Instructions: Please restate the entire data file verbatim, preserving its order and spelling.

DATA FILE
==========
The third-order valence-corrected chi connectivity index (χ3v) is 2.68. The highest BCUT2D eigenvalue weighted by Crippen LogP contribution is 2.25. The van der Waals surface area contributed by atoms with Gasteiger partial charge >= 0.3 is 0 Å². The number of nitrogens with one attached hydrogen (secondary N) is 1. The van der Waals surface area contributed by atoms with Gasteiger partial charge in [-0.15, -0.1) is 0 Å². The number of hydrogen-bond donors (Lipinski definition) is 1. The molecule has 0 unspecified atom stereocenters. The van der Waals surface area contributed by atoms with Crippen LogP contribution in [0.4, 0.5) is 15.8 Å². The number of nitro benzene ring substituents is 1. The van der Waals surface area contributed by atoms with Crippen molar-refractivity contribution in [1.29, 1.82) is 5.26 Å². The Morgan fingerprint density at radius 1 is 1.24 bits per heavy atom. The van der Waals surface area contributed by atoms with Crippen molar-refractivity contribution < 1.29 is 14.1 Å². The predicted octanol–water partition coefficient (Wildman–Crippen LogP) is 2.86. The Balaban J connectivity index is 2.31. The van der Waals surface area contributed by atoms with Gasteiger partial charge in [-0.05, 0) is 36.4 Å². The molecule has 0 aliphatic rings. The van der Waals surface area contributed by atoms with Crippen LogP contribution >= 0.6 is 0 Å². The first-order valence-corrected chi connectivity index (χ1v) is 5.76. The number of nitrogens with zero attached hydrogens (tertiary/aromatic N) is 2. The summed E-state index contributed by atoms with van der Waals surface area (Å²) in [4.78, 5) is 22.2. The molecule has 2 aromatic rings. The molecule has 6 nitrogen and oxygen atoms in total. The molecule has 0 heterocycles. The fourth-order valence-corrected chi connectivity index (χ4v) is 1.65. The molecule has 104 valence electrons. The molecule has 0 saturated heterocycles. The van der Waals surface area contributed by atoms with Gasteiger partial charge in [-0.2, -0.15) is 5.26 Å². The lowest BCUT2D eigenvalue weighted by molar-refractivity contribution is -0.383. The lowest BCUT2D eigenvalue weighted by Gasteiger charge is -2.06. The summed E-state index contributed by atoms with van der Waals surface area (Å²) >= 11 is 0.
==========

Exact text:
The third-order valence-corrected chi connectivity index (χ3v) is 2.68. The highest BCUT2D eigenvalue weighted by Crippen LogP contribution is 2.25. The van der Waals surface area contributed by atoms with Gasteiger partial charge >= 0.3 is 0 Å². The number of nitrogens with one attached hydrogen (secondary N) is 1. The van der Waals surface area contributed by atoms with Gasteiger partial charge in [-0.15, -0.1) is 0 Å². The number of hydrogen-bond donors (Lipinski definition) is 1. The molecule has 0 unspecified atom stereocenters. The van der Waals surface area contributed by atoms with Crippen LogP contribution in [0.4, 0.5) is 15.8 Å². The number of nitro benzene ring substituents is 1. The van der Waals surface area contributed by atoms with Crippen molar-refractivity contribution in [1.29, 1.82) is 5.26 Å². The Morgan fingerprint density at radius 1 is 1.24 bits per heavy atom. The van der Waals surface area contributed by atoms with Crippen molar-refractivity contribution < 1.29 is 14.1 Å². The predicted octanol–water partition coefficient (Wildman–Crippen LogP) is 2.86. The Balaban J connectivity index is 2.31. The van der Waals surface area contributed by atoms with Gasteiger partial charge in [-0.05, 0) is 36.4 Å². The molecule has 0 aliphatic rings. The van der Waals surface area contributed by atoms with Crippen LogP contribution >= 0.6 is 0 Å². The first-order valence-corrected chi connectivity index (χ1v) is 5.76. The number of nitrogens with zero attached hydrogens (tertiary/aromatic N) is 2. The summed E-state index contributed by atoms with van der Waals surface area (Å²) in [4.78, 5) is 22.2. The molecule has 2 aromatic rings. The molecule has 6 nitrogen and oxygen atoms in total. The molecule has 0 heterocycles. The fourth-order valence-corrected chi connectivity index (χ4v) is 1.65. The molecule has 104 valence electrons. The molecule has 0 saturated heterocycles. The van der Waals surface area contributed by atoms with Gasteiger partial charge in [-0.2, -0.15) is 5.26 Å². The lowest BCUT2D eigenvalue weighted by molar-refractivity contribution is -0.383. The lowest BCUT2D eigenvalue weighted by Gasteiger charge is -2.06. The summed E-state index contributed by atoms with van der Waals surface area (Å²) >= 11 is 0.